Enchanting Crail

Greetings everyone,

How do you spell the word enchanting?  That’s easy.

C R A I L.


Wouldn’t you agree?  I would say that Crail is my imagination come to life, but actually it was my jigsaw puzzle that came to life!

20171119_170010Just ninety miles to the northeast of Edinburgh, Scotland where the Firth of Forth and the North Sea meet, lies the picturesque, historic fishing village of Crail.  Several of these old, charming fishing villages dot the coastline along this northeast corner of the Kingdom of Fife.  In my opinion, Crail is one of the prettiest.  Once a hub for the export of such commodities as fish, salt, mutton, and wool to mainland Europe, Crail Harbor still maintains itself in small capacity as a working harbor today, well-known for its fresh shellfish.


20171122_125526Crail’s history reaches quite far back–to the time of the Picts, in fact (sometime between the Late Iron Age and the Early Medieval Periods).  Historians know that by the 800’s Crail was a well-settled village and by the 1100’s it was a thriving town.  Robert the Bruce made Crail a royal burgh in 1310, marking it forever as the oldest royal burgh in the East Neuk of Fife.


20171119_165204When you visit Crail, see the gorgeous harbor, of course, but also take time to meander down the lovely old cobbled lanes and admire the quaint fishing cottages.  Visit the Parish Church which dates in part to the 1100’s.  Stroll past the Tolbooth which was built in 1598 and once housed both the town council offices and the jail.  Or have a relaxing cup of tea in one of the local tearooms.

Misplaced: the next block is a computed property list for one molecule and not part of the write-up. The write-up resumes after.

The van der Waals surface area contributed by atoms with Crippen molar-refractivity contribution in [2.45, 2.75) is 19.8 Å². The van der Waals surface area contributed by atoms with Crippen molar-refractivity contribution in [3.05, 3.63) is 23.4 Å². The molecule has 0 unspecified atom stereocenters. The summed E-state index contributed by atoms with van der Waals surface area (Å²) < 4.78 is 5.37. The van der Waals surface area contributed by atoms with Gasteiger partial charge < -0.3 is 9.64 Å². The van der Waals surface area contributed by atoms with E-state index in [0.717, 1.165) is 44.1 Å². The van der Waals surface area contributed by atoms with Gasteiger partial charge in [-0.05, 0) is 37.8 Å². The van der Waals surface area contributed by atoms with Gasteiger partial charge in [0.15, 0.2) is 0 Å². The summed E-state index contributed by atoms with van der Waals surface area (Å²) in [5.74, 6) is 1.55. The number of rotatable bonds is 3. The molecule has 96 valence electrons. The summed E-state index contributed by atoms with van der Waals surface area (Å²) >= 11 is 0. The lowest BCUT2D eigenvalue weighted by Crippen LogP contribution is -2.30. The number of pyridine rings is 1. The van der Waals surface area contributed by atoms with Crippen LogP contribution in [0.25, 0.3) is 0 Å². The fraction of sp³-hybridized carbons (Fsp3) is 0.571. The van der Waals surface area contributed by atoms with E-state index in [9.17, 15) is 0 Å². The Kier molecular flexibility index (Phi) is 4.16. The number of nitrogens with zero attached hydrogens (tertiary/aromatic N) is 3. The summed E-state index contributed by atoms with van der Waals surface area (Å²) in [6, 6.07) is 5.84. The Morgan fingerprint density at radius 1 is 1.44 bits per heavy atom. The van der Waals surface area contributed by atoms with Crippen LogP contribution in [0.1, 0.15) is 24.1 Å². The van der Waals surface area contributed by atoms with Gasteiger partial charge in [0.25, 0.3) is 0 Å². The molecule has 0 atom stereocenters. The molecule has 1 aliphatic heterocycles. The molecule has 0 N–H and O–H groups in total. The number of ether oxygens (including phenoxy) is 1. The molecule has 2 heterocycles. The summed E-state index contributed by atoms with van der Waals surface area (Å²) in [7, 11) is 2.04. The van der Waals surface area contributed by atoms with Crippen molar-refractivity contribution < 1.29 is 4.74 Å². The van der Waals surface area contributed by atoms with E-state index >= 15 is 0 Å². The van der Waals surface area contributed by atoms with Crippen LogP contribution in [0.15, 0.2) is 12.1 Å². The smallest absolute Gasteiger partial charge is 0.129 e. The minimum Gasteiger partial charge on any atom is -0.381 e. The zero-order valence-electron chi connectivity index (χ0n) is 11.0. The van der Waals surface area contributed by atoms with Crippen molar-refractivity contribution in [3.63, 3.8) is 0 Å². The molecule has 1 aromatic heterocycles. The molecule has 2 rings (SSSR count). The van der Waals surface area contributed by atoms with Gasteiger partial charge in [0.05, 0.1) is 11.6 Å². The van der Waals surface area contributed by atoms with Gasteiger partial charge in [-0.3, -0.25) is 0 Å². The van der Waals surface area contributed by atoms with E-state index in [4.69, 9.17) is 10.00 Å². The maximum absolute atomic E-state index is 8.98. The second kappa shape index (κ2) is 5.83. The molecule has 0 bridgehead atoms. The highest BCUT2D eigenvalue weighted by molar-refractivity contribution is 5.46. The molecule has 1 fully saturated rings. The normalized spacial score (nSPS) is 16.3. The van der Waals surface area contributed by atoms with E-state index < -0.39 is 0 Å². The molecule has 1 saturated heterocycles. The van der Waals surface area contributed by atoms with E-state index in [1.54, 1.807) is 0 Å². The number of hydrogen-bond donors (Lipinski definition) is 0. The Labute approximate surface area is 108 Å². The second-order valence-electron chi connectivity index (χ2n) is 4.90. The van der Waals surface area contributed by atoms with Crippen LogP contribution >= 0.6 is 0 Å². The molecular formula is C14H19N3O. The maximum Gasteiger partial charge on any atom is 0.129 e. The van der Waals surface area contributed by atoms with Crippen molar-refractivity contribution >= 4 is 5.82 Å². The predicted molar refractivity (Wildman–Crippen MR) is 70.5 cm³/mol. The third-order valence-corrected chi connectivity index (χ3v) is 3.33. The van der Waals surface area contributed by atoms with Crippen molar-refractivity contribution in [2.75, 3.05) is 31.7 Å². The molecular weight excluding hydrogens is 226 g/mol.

Customs House, circa 1690’s.

Take a stroll along the cliffs and bask in the breathtaking sea views.



A lovely spot to enjoy the sea.

Crail is accessible via the main motorway, but for a more scenic route, consider driving the picturesque Fife Coastal Route, a pretty 85 mile drive around the northeast coast of Fife.  Or, if experiencing the coast on foot is more your thing, you might choose to walk a portion of the 117 mile Fife Coastal Path which runs from the Forth Estuary in the south to the Tay Estuary in the north.  This path passes by Crail and other fishing villages including Elie and St. Monans.


No matter how you choose to get to Crail, the important thing is just to get there.  Because it’s one of those places that’s just too pretty to pass by.



6 thoughts on “Enchanting Crail

    • You’re going back! Yay! You’ll love Crail. There are several adorable fishing villages on the way to Crail. Stop in Elie for a meal at The Ship Inn. It’s wonderful! Anstruther has some really cute shops and fish & chips places. And Pittenweem is beautiful. I could live there, I think. I know you are a very long way from home but I just want to wish you and your family a very Happy Thanksgiving!

  • It is a pretty place and you’ve taken some some lovely photos, Wendy. Fife has much to offer the visitor, and Crail is one of its little gems. It’s also blessed in getting more sunshine than many other parts of the country. I’ve walked bits of the Fife Coastal path but I quite like the idea of doing the whole thing some time. It would make for an interesting holiday.

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